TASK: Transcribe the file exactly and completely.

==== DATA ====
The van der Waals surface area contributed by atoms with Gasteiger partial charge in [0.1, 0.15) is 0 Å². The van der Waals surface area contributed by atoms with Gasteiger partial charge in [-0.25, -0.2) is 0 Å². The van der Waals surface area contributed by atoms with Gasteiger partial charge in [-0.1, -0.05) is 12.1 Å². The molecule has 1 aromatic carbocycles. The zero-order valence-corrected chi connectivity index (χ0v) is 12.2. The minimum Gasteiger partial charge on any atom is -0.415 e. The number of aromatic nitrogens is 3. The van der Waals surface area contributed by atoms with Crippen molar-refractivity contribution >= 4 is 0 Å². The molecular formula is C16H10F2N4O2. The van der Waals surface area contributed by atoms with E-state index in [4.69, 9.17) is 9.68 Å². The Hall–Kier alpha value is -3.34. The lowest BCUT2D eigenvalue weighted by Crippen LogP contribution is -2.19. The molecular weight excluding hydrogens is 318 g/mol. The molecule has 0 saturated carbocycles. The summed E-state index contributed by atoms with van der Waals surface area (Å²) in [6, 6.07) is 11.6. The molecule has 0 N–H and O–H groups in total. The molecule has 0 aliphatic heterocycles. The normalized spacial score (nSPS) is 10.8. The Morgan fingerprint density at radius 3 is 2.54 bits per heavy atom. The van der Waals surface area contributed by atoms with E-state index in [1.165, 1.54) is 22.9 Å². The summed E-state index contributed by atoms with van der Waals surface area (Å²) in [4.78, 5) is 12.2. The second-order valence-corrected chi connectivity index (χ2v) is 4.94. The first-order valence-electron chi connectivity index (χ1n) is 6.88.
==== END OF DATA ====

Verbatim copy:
The van der Waals surface area contributed by atoms with Gasteiger partial charge in [0.1, 0.15) is 0 Å². The van der Waals surface area contributed by atoms with Gasteiger partial charge in [-0.25, -0.2) is 0 Å². The van der Waals surface area contributed by atoms with Gasteiger partial charge in [-0.1, -0.05) is 12.1 Å². The molecule has 1 aromatic carbocycles. The zero-order valence-corrected chi connectivity index (χ0v) is 12.2. The minimum Gasteiger partial charge on any atom is -0.415 e. The number of aromatic nitrogens is 3. The van der Waals surface area contributed by atoms with Crippen molar-refractivity contribution >= 4 is 0 Å². The molecular formula is C16H10F2N4O2. The van der Waals surface area contributed by atoms with E-state index in [4.69, 9.17) is 9.68 Å². The Hall–Kier alpha value is -3.34. The lowest BCUT2D eigenvalue weighted by Crippen LogP contribution is -2.19. The molecular weight excluding hydrogens is 318 g/mol. The molecule has 0 saturated carbocycles. The summed E-state index contributed by atoms with van der Waals surface area (Å²) in [6, 6.07) is 11.6. The molecule has 0 N–H and O–H groups in total. The molecule has 0 aliphatic heterocycles. The normalized spacial score (nSPS) is 10.8. The Morgan fingerprint density at radius 3 is 2.54 bits per heavy atom. The van der Waals surface area contributed by atoms with E-state index in [1.165, 1.54) is 22.9 Å². The summed E-state index contributed by atoms with van der Waals surface area (Å²) in [4.78, 5) is 12.2. The second-order valence-corrected chi connectivity index (χ2v) is 4.94. The first-order valence-electron chi connectivity index (χ1n) is 6.88.